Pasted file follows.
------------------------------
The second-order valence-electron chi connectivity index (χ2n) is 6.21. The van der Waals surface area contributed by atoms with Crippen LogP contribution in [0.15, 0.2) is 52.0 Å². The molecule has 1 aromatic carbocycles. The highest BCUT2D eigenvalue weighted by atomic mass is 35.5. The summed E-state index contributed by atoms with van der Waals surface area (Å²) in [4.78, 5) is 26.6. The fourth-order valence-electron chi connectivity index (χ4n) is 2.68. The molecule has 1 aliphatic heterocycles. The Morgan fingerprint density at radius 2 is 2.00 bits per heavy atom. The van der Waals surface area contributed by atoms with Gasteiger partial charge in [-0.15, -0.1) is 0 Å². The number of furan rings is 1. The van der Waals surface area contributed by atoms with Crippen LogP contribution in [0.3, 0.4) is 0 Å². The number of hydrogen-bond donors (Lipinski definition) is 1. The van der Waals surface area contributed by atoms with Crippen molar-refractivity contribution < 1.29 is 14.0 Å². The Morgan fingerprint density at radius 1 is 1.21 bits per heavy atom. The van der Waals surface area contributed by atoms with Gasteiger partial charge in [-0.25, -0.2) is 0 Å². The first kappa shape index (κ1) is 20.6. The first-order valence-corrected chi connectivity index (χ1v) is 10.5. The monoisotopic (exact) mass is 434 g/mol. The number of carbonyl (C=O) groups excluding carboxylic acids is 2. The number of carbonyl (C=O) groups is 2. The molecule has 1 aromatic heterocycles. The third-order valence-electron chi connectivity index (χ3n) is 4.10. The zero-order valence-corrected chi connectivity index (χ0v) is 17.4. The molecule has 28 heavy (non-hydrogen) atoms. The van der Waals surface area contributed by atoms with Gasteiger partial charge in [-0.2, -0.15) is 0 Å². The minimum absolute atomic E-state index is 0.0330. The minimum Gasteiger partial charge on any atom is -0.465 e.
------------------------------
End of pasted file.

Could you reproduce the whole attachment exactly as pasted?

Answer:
The second-order valence-electron chi connectivity index (χ2n) is 6.21. The van der Waals surface area contributed by atoms with Crippen LogP contribution in [0.15, 0.2) is 52.0 Å². The molecule has 1 aromatic carbocycles. The highest BCUT2D eigenvalue weighted by atomic mass is 35.5. The summed E-state index contributed by atoms with van der Waals surface area (Å²) in [4.78, 5) is 26.6. The fourth-order valence-electron chi connectivity index (χ4n) is 2.68. The molecule has 1 aliphatic heterocycles. The Morgan fingerprint density at radius 2 is 2.00 bits per heavy atom. The van der Waals surface area contributed by atoms with Gasteiger partial charge in [-0.15, -0.1) is 0 Å². The number of furan rings is 1. The van der Waals surface area contributed by atoms with Crippen LogP contribution in [0.3, 0.4) is 0 Å². The number of hydrogen-bond donors (Lipinski definition) is 1. The van der Waals surface area contributed by atoms with Crippen molar-refractivity contribution < 1.29 is 14.0 Å². The Morgan fingerprint density at radius 1 is 1.21 bits per heavy atom. The van der Waals surface area contributed by atoms with Gasteiger partial charge in [-0.25, -0.2) is 0 Å². The first kappa shape index (κ1) is 20.6. The first-order valence-corrected chi connectivity index (χ1v) is 10.5. The monoisotopic (exact) mass is 434 g/mol. The number of carbonyl (C=O) groups excluding carboxylic acids is 2. The number of carbonyl (C=O) groups is 2. The molecule has 1 aromatic heterocycles. The third-order valence-electron chi connectivity index (χ3n) is 4.10. The zero-order valence-corrected chi connectivity index (χ0v) is 17.4. The molecule has 28 heavy (non-hydrogen) atoms. The van der Waals surface area contributed by atoms with Gasteiger partial charge in [-0.2, -0.15) is 0 Å². The minimum absolute atomic E-state index is 0.0330. The minimum Gasteiger partial charge on any atom is -0.465 e.